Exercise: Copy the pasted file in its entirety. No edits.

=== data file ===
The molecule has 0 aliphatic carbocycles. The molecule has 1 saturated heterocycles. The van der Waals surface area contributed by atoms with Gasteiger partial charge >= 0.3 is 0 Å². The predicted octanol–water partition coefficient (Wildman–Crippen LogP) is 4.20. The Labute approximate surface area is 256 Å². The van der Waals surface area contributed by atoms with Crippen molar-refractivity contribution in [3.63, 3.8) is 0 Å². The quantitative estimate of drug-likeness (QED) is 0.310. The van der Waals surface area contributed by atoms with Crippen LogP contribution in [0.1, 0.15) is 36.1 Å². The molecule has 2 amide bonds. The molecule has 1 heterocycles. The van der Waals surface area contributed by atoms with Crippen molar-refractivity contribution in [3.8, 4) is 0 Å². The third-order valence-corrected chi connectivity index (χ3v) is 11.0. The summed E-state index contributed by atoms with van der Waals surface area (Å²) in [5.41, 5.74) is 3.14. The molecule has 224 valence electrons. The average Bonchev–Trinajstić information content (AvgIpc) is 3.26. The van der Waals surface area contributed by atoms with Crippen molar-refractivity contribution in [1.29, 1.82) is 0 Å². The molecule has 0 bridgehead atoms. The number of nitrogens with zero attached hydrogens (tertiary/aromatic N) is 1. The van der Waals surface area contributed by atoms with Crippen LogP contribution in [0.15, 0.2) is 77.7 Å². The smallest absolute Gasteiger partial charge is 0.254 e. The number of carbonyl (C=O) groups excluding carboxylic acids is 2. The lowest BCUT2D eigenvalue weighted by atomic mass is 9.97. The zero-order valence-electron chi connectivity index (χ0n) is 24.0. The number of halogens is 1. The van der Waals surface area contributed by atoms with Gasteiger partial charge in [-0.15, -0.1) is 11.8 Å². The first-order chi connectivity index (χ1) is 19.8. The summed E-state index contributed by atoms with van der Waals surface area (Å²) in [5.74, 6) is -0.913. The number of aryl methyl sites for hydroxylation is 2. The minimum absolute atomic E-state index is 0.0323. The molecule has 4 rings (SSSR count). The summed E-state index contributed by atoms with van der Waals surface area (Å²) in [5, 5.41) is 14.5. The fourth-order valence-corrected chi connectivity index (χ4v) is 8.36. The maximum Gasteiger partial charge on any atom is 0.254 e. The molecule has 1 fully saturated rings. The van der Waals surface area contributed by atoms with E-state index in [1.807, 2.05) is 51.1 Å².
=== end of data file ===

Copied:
The molecule has 0 aliphatic carbocycles. The molecule has 1 saturated heterocycles. The van der Waals surface area contributed by atoms with Gasteiger partial charge >= 0.3 is 0 Å². The predicted octanol–water partition coefficient (Wildman–Crippen LogP) is 4.20. The Labute approximate surface area is 256 Å². The van der Waals surface area contributed by atoms with Crippen molar-refractivity contribution in [3.63, 3.8) is 0 Å². The quantitative estimate of drug-likeness (QED) is 0.310. The van der Waals surface area contributed by atoms with Crippen LogP contribution in [0.1, 0.15) is 36.1 Å². The molecule has 2 amide bonds. The molecule has 1 heterocycles. The van der Waals surface area contributed by atoms with Crippen molar-refractivity contribution in [3.8, 4) is 0 Å². The third-order valence-corrected chi connectivity index (χ3v) is 11.0. The summed E-state index contributed by atoms with van der Waals surface area (Å²) in [5.41, 5.74) is 3.14. The molecule has 224 valence electrons. The average Bonchev–Trinajstić information content (AvgIpc) is 3.26. The van der Waals surface area contributed by atoms with Crippen molar-refractivity contribution in [1.29, 1.82) is 0 Å². The molecule has 0 bridgehead atoms. The number of nitrogens with zero attached hydrogens (tertiary/aromatic N) is 1. The van der Waals surface area contributed by atoms with Crippen LogP contribution in [0.15, 0.2) is 77.7 Å². The smallest absolute Gasteiger partial charge is 0.254 e. The number of carbonyl (C=O) groups excluding carboxylic acids is 2. The lowest BCUT2D eigenvalue weighted by atomic mass is 9.97. The zero-order valence-electron chi connectivity index (χ0n) is 24.0. The number of halogens is 1. The van der Waals surface area contributed by atoms with Gasteiger partial charge in [-0.15, -0.1) is 11.8 Å². The first-order chi connectivity index (χ1) is 19.8. The summed E-state index contributed by atoms with van der Waals surface area (Å²) in [5.74, 6) is -0.913. The number of aryl methyl sites for hydroxylation is 2. The minimum absolute atomic E-state index is 0.0323. The molecule has 4 rings (SSSR count). The summed E-state index contributed by atoms with van der Waals surface area (Å²) in [5, 5.41) is 14.5. The fourth-order valence-corrected chi connectivity index (χ4v) is 8.36. The maximum Gasteiger partial charge on any atom is 0.254 e. The molecule has 1 fully saturated rings. The van der Waals surface area contributed by atoms with E-state index in [1.807, 2.05) is 51.1 Å².